Beyond Supply & Demand: Duke Economics Students Present 100 Years of American Women’s Suffrage

The Value of Labor

Women recognized that to rectify such injustices as inequality of compensation and working conditions, as well as to ensure labor protections, they must have a voice in political affairs. The objects in this section highlight the ways in which wage gaps and gendered power imbalances prompted the desire by many writers to be enfranchised and the conviction by others that the movement belittles women’s important accomplishments. Written by labor activists, journalists, political and social reformers, and others, the items also showcase the diverse lenses through which suffrage was considered and understood, and the vast array of issues that the movement encompassed.

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First page of small pamphlet in typed black ink on yellowed paper, title in gothic font

Political Equality Series "Suffrage for Woman Wage Earners" - Full Pamphlet

Ida H. Harper was a woman’s suffrage journalist employed by the National American Woman Suffrage Association. She was also Susan B. Anthony’s biographer and co-author of History of Woman Suffrage. Suffrage for Woman Wage Earners asserts that women workers will inevitably earn lower wages than men unless they are enfranchised. Harper argues that access to the ballot would improve women’s economic situation.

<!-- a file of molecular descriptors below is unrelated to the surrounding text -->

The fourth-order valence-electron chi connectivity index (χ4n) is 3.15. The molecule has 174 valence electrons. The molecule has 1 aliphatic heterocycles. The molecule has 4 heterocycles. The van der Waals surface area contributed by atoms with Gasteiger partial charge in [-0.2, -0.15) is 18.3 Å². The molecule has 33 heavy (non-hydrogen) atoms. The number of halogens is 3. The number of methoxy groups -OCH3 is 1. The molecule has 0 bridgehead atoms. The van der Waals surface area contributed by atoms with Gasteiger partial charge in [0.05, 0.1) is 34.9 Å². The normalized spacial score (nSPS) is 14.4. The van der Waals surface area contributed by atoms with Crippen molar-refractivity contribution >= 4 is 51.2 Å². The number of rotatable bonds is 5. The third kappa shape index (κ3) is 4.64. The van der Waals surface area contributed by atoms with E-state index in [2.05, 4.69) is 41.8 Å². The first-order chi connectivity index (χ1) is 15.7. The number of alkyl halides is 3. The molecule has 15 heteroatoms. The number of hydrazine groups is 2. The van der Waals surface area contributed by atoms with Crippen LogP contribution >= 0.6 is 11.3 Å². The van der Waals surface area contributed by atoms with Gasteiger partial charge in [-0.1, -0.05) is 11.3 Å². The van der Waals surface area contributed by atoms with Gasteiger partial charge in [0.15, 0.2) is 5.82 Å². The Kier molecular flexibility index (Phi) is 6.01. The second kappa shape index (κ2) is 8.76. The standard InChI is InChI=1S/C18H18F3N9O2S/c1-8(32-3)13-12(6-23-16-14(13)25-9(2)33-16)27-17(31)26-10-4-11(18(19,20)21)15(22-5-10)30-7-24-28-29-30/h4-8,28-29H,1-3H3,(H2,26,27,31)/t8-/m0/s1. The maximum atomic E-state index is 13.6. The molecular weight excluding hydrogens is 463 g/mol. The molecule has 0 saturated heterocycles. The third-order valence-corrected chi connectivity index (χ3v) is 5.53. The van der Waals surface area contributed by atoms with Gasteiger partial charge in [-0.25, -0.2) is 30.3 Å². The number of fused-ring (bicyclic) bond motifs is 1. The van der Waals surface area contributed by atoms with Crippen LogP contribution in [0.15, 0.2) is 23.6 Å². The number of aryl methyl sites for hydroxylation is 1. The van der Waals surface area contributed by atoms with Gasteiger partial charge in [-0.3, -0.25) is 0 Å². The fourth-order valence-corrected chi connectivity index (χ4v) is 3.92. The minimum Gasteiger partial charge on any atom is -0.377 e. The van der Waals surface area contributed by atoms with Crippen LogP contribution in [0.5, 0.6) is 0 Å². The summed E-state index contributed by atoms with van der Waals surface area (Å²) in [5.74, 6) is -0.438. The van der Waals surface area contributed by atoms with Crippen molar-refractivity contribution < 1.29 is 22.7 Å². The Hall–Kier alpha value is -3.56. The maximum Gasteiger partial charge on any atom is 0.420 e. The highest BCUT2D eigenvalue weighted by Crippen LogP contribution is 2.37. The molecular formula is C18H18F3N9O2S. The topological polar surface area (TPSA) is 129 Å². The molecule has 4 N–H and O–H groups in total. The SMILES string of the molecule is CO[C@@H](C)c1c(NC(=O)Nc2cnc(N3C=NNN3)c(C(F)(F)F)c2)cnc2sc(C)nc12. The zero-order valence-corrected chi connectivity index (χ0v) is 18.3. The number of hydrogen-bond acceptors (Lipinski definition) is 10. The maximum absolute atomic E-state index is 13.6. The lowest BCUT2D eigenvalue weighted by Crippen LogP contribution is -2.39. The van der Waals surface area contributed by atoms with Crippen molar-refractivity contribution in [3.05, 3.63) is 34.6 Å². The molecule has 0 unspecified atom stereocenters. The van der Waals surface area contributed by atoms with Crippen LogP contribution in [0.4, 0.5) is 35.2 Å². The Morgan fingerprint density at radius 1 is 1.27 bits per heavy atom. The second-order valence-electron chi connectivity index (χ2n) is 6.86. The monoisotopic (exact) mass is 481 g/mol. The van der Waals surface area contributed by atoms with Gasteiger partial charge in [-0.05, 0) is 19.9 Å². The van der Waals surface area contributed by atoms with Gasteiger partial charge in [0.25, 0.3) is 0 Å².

Faded light blue cover in typed blue ink with seal of the National American Woman Suffrage Association - a woman holding scales

Florence Kelley—a prominent labor activist, socialist, and founding member of the NAACP—frequently challenged the unfair working conditions of this time period. Her pamphlet, What Women Might Do with the Ballot, advocated for increased labor protections for women and children and asserted these protections could only be achieved through women’s suffrage.

Faded and stained light green pamphlet cover with typed black ink and small circular seal with an arm holding a hammer

This essay in this pamphlet was based on an address entitled “Woman Suffrage” delivered in 1909 under the auspices of the Socialist Women of Greater New York by American socialist leader, newspaper editor, politician, Marxist theoretician, and trade union organizer, Daniel De Leon. Published in 1933, the essay was described as a thesis on the evolution of society with a focus on the impact of voting on class struggle that continued despite the passage of the Nineteenth Amendment.

Women’s Labor and WWI